Clinical Trials: Definition and Objectives03-07-2019
Clinical trials are scientific studies intended to assess the efficacy and/or safety of: drugs, medical devices, vaccines, therapeutic medical procedures, and diagnostic tests. Clinical trials can also be used to study and compare different medical approaches or assess their effectiveness in several groups of patients.
All medications and medical procedures must have been studied as part of a clinical trial before being approved by the regulatory agencies. Conducting a clinical trial is usually the final stage of a long research that began in a laboratory.
In each country, clinical trials are regulated by a specific legislation. The current legislation in Spain is set forth in Royal Decree 1090/2015, of 4 December 2015, regulating clinical trials with drugs, Medical Research and Ethics Committees and the Spanish Clinical Studies Registry. Basic principles for conducting clinical trials on human beings are based on the protection of individuals' rights and dignity of the human being regarding the application of biology and medicine. These principles are reflected in claims and agreements such as the Declaration of Helsinki and in laws such as Spanish Organic Law 15/1999 on the Protection of Personal Data.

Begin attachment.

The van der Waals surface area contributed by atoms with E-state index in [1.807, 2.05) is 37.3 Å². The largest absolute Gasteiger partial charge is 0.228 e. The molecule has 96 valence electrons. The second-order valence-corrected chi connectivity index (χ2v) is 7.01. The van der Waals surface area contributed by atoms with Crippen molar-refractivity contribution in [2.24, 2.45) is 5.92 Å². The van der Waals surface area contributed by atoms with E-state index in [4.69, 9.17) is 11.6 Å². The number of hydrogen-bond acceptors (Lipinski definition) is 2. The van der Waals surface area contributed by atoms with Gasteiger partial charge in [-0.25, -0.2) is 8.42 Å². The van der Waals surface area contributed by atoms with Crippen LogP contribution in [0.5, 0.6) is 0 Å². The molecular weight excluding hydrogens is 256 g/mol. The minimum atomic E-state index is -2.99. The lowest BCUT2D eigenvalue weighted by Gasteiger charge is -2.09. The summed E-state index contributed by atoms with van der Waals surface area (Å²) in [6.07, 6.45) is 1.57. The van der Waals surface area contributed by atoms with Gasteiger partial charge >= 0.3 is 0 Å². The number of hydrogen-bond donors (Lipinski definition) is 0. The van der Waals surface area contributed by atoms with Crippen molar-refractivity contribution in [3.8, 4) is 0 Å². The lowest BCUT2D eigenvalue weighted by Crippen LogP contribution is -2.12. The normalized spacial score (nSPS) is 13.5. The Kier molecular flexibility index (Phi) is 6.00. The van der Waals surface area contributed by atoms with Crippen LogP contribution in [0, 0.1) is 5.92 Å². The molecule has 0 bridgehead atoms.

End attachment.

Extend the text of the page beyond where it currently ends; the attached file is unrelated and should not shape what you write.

It is fundamental that clinical trials have a proper design, that strict scientific standards prioritizing patients' protection are followed, and that high quality data are obtained, since this will later allow physicians to make relevant decisions. Likewise, it is mandatory to apply Good Clinical Practice (GCP) Guidelines to properly plan, conduct, record and communicate all clinical trials that are conducted in Spain. Prior to starting a clinical trial, it must be assessed and approved by both the Spanish Agency of Medicinal Products and a Medical Research and Ethics Committee.
Clinical Trials in Barcelona: the Four Phases.
Drug-related clinical trials are classified into four phases, each one with a different purpose and design:
- Phase I: This first step is conducted in a small group of individuals who are usually healthy to test a new drug and assess its safety, side effects, best dose and best time of treatment.
- Phase II: The effect of the drug on a certain disease is studied and data on safety and how the new treatment affects the body are obtained.
- Phase III: The safety and function of the new treatment are tested against a standard treatment or placebo.
- Phase IV: It is performed after the medication has been approved for human use, and treatment side effects and benefits are analyzed over a long period of time and in a high number of participants.